In this togetherThere’s a world of difference between performing in the close confines of a hostel and at an open-air venue with thousands of fans
There’s a world of difference between performing in the close confines of a hostel and at an open-air venue with thousands of fans. Kathmandu is a city that breeds bands formed by schoolmates at speed-warp clip. Many of these bands peter out, with the bandmates calling it a day before the band ever has a chance to perform with the big headliners in town. New Age, who play everything from pop to punk, have already made that leap from school to stage. During the recently concluded MO:MO Mania festival held at Bhrikuti Mandap, the band opened for Mukti and Revival.
All the members of the band—Kim (bass), Anu (vocals), Milan (keyboards), Deep (lead guitar), Samir (rhythm guitar), Akash (drums)—are students at Niten Memorial High School in Tokha, Kathmandu, and they all live in the school’s hostel. Instead of breeding contempt, proximity seems to have fostered camaraderie among the band members, and it’s evident that the band members are a very tight bunch, something that has helped them develop the all-important chemistry needed to power their gigs. They are committed too, and that commitment to their art has helped New Age shine during inter-school music competitions: in 2012, they came up second, and in 2013, they won the first prize at the competition held in Gyanodaya High School.
The environment that birthed the band is a nurturing one too. Their band manager, Nicole Thakuri, who is the mother of Kim, is also the principal of the school. Thakuri, a big believer in channeling youthful energy into creative acts such as music, has been instrumental in getting the band together and seeing to it that they do not let their potential go to waste: she has allocated a practice room in the hostel for the band, where the members retreat to whenever they have free time on their hands; furthermore, Thakuri, who is an avid rock n’ roll fan, is friends with seasoned musicians such as Robin Tamang.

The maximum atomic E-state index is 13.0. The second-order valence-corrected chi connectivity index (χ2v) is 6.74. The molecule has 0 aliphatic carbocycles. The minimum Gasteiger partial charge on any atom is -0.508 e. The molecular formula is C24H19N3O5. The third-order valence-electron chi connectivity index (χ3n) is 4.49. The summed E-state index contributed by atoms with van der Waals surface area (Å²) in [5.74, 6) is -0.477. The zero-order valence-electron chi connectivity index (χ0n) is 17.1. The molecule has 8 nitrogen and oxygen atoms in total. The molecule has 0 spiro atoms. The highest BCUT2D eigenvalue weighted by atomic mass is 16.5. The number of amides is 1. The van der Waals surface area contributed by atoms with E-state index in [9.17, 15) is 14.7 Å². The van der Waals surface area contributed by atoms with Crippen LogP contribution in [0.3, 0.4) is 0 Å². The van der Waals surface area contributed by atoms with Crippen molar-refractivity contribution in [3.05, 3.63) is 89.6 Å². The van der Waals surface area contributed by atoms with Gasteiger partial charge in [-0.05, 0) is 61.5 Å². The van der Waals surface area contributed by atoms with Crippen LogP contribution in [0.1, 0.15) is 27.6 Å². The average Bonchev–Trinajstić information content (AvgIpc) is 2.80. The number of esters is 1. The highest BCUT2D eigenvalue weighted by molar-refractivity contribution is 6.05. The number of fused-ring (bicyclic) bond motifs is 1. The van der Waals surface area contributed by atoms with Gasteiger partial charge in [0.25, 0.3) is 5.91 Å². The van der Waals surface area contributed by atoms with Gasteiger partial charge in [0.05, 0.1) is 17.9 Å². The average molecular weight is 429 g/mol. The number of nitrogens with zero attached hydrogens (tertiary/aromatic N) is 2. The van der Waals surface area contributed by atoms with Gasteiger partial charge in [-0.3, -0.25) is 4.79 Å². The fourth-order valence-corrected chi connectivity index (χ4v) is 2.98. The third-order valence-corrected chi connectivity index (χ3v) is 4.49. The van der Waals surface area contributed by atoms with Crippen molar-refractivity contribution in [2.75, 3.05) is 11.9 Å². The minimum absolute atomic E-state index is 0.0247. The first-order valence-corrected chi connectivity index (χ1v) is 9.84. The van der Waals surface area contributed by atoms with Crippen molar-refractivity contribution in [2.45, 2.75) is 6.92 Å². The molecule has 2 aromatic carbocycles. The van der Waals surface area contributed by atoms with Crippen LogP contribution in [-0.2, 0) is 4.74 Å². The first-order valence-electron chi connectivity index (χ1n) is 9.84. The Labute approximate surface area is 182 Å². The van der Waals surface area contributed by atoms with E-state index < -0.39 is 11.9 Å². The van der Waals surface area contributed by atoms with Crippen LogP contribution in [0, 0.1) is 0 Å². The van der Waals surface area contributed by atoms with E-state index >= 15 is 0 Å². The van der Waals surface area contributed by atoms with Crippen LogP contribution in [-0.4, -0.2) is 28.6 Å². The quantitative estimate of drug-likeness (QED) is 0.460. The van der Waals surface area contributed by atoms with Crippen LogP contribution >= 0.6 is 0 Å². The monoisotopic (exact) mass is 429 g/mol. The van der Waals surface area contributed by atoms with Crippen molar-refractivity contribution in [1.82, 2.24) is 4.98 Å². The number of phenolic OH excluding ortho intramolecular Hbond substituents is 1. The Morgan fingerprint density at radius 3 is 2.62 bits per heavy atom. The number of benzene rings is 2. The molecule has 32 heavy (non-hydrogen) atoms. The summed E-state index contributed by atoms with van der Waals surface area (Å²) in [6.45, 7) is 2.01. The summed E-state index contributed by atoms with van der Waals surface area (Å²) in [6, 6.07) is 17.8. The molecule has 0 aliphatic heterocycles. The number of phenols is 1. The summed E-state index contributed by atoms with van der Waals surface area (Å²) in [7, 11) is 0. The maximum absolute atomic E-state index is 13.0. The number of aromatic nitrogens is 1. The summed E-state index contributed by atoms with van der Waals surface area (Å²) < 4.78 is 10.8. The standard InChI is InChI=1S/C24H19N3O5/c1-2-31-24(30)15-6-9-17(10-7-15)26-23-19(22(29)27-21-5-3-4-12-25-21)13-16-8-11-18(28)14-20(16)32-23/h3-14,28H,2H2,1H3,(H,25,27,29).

That friendship with Tamang, a Thamel veteran, helped New Age land their first gigs around town. Even though the band members are too young to imbibe alcohol—the youngest in the band, Kim, is 15; the oldest, Samir and Akash, are 17-they have already played at pubs and bars in and around Thamel, such as House of Music, Purple Haze and Electric Pagoda.
Playing at such venues has been the tried and tested method for musicians seeking to hone their live-playing chops, and New Age too has learned to develop a stage presence by playing these gigs. But the cozy, intimate feel afforded by clubs is still vastly different from the frightening experience that a huge open-air concert, attended by thousands of people, can be for first-timers.
It wasn’t any different for New Age when they opened for Mukti and Revival this Saturday at Bhrikuti Mandap. “We were very nervous because we had seen so many concert-goers at a single place only on TV. And we knew the fans actually wanted to see Mukti on stage. But as we kept playing, we were able to win the crowd over, and we actually had fun playing both our originals and covers,” says Kim. “Because we are so close to each other-we have grown up together, in fact-whenever we found ourselves faltering, we drew on our trust of each other to see the performance through.”
Most fledgling bands in town such as New Age trot out the same line about how they will stick together as a musical family in the future. But most of these bands usually disband when the members move on to various places around the globe to pursue their education, and many don’t ever jam together again. The members of New Age will probably be focusing most of their energies on their studies once they head out to college too. But, they say, because the band members
are more family than fellow musicians, they will certainly be sticking together for as long